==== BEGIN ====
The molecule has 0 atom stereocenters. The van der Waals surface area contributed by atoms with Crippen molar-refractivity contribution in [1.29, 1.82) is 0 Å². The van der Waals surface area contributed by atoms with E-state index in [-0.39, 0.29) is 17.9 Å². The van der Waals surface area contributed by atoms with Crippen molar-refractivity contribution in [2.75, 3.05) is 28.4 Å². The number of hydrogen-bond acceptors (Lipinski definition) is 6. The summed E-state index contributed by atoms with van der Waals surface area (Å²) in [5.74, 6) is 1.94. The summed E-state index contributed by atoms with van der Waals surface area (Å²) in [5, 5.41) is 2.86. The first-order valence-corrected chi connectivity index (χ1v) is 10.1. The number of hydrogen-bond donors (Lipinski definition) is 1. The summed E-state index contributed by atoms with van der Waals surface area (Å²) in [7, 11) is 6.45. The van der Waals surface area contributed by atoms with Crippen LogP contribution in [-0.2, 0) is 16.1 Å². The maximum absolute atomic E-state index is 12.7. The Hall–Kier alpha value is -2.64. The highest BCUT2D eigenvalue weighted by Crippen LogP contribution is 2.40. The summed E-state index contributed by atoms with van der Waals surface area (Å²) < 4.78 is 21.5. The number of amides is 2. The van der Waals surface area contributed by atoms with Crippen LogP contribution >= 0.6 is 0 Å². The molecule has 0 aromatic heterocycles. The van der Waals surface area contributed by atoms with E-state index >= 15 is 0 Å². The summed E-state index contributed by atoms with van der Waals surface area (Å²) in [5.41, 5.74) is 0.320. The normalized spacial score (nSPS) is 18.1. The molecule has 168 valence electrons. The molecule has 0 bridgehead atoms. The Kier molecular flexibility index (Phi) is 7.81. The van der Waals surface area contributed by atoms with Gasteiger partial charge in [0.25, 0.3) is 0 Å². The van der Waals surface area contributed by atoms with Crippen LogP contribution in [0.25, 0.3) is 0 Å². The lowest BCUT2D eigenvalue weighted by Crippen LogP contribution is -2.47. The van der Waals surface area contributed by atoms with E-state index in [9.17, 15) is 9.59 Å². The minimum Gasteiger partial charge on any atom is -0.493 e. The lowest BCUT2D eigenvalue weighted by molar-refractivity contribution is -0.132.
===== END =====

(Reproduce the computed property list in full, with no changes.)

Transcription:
The molecule has 0 atom stereocenters. The van der Waals surface area contributed by atoms with Crippen molar-refractivity contribution in [1.29, 1.82) is 0 Å². The van der Waals surface area contributed by atoms with E-state index in [-0.39, 0.29) is 17.9 Å². The van der Waals surface area contributed by atoms with Crippen molar-refractivity contribution in [2.75, 3.05) is 28.4 Å². The number of hydrogen-bond acceptors (Lipinski definition) is 6. The summed E-state index contributed by atoms with van der Waals surface area (Å²) in [5.74, 6) is 1.94. The summed E-state index contributed by atoms with van der Waals surface area (Å²) in [5, 5.41) is 2.86. The first-order valence-corrected chi connectivity index (χ1v) is 10.1. The number of hydrogen-bond donors (Lipinski definition) is 1. The summed E-state index contributed by atoms with van der Waals surface area (Å²) in [7, 11) is 6.45. The van der Waals surface area contributed by atoms with Crippen LogP contribution in [-0.2, 0) is 16.1 Å². The maximum absolute atomic E-state index is 12.7. The Hall–Kier alpha value is -2.64. The highest BCUT2D eigenvalue weighted by Crippen LogP contribution is 2.40. The summed E-state index contributed by atoms with van der Waals surface area (Å²) < 4.78 is 21.5. The number of amides is 2. The van der Waals surface area contributed by atoms with Crippen LogP contribution >= 0.6 is 0 Å². The molecule has 0 aromatic heterocycles. The van der Waals surface area contributed by atoms with E-state index >= 15 is 0 Å². The summed E-state index contributed by atoms with van der Waals surface area (Å²) in [5.41, 5.74) is 0.320. The normalized spacial score (nSPS) is 18.1. The molecule has 168 valence electrons. The molecule has 0 bridgehead atoms. The Kier molecular flexibility index (Phi) is 7.81. The van der Waals surface area contributed by atoms with Gasteiger partial charge in [0.25, 0.3) is 0 Å². The van der Waals surface area contributed by atoms with Crippen LogP contribution in [0.25, 0.3) is 0 Å². The lowest BCUT2D eigenvalue weighted by Crippen LogP contribution is -2.47. The van der Waals surface area contributed by atoms with E-state index in [9.17, 15) is 9.59 Å². The minimum Gasteiger partial charge on any atom is -0.493 e. The lowest BCUT2D eigenvalue weighted by molar-refractivity contribution is -0.132.